January 9; Belief That Can Change Behavior
365 Daily Bible Verse &
One-Minute Management Lessons For The Busy Faithful


9 January

Now faith is being sure of what we hope for

and certain of what we do not see.

Hebrews 11:1

Belief That Can Change Behavior

The Proof

dude_9_11_yoest009An army cavalry saber hangs over our fireplace. Your Business Professor was once a young dashing aggressive Armored Cavalry Officer, filled with visions of victory. A transcendent kind of victory as only a General Patton, the Founding Father of tank warfare, could deliver.

Your Business Professor with John Yoest and edged weapons on 9.11

World War I saw the start of modern armored warfare. Direct firepower and mobility delivered shock and awe previously unimagined. General George S. Patton established the first US Tank Corps in 1917 – and at the time, American troops had only two tanks. Later, in WWII Patton developed and refined the revolutionary tank tactics of fire and maneuver with armored vehicles.

After the war, a German general said Patton had an intuition about armored fighting vehicles. The enemy officer said that Patton, “had a kind of second sight in regard to this type of warfare.” He could “see” into the future. Patton had a sixth-sense about how to lead men on the road to victory.

Patton’s leadership and vision were essential because there was no real ‘track’ record of success with his bold maneuvers. He needed to persuade these young soldiers to trust him with their lives with reasoned audacity.

How did Patton know his army would respond? How did he convince the men to embrace the different and dangerous?

The intermediate objective was to storm Fortress Europe – the hostile Nazi-occupied territory on the Continent — and then the eventual goal of taking Berlin. However, Patton had inferior machinery to get this done. Tank for tank the Allies were no match for Hitler’s PanzerKampWagens. But Patton still had confidence.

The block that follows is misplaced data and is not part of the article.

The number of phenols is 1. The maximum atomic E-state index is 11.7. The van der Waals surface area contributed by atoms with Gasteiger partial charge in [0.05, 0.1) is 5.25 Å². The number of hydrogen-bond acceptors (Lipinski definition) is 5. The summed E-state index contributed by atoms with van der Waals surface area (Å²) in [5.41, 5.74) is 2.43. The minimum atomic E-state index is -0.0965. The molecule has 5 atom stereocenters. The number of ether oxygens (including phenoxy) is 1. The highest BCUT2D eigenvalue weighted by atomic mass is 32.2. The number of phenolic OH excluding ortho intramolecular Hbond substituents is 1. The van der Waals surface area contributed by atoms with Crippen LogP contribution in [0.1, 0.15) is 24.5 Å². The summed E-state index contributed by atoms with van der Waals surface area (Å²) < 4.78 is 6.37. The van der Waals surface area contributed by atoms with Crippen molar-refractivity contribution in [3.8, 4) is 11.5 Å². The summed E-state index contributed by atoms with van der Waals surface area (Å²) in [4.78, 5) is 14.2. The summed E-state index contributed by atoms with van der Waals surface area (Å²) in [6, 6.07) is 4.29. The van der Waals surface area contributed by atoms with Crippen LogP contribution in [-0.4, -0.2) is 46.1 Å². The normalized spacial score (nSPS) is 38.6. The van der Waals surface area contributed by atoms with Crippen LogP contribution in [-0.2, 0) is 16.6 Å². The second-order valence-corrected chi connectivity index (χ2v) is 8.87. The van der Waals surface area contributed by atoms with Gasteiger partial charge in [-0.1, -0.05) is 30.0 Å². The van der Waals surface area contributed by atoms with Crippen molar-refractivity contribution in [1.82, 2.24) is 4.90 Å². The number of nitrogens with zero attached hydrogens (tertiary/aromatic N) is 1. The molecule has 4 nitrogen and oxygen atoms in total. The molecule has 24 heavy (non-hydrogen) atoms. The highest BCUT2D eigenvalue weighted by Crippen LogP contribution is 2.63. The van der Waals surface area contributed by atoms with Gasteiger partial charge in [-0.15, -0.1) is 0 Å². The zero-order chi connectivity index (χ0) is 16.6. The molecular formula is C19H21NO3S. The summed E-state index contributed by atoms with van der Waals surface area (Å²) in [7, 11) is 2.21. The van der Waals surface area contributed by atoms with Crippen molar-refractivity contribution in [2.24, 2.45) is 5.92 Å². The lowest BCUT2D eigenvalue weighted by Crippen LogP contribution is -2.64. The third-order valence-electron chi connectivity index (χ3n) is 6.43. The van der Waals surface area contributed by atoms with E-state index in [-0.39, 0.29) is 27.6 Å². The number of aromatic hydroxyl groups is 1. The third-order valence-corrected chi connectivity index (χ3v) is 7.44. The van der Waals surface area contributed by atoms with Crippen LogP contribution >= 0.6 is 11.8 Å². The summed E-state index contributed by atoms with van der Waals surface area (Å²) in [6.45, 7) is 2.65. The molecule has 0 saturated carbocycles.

So what did Patton’s “second sight” show him that gave him such confidence?

The early tanks were under-gunned and had the logistical challenges of delivering fuel and scheduling maintenance. But Patton’s soldiers fresh off the Kansas farm embraced the changes. His teenaged tankers converted from marching in the open air with rifles, to riding inside an iron box with flammable fluids sloshing around tons of TNT.

In the opening scene of the movie Patton we see how “Old Blood and Guts” gives a welcoming speech to his new troops. The be-medaled god-like hero gives a profane sermon of mission, gore and glory. It was a blood-drenched altar call.

After the speech the soldiers were changed men — remembering the Patton speech to their dying days.

“We’ll win this war,” Patton told them, “but we’ll win it only by fighting and by showing the Germans that we’ve got more guts than they have; or ever will have.” He inspired his men to greatness by envisioning their future. “The shortest way home is through Berlin.”

What did the men who heard that speech go on to do? They went home. Through Germany’s capital city.


There is no scientific proof for Christianity. Changed men are proof, a present witness to a compelling hypothesis. Changed actions point to the strategy’s ultimate success. A new person and behaviors are living evidence to the (future) success of an unseen goal.

Hebrews 11:1 reminds us, Now faith is being sure of what we hope for and certain of what we do not see. We hope and pray for the results we cannot yet see. But we have faith – we know that the substance of the vision is real even if not yet visible.

We cannot see or prove on this side of eternity that our faith in the things we are hoping for will come to pass. The final judgment is on the other side of eternity. Or at the end of this sales quarter.

Give your staff an objective towards a goal and they may very well, “surprise you with their ingenuity” as General Patton said.

Your staffers will be different people in working toward the vision.

The proof is a changed life. And they may even be willing to march through Berlin.



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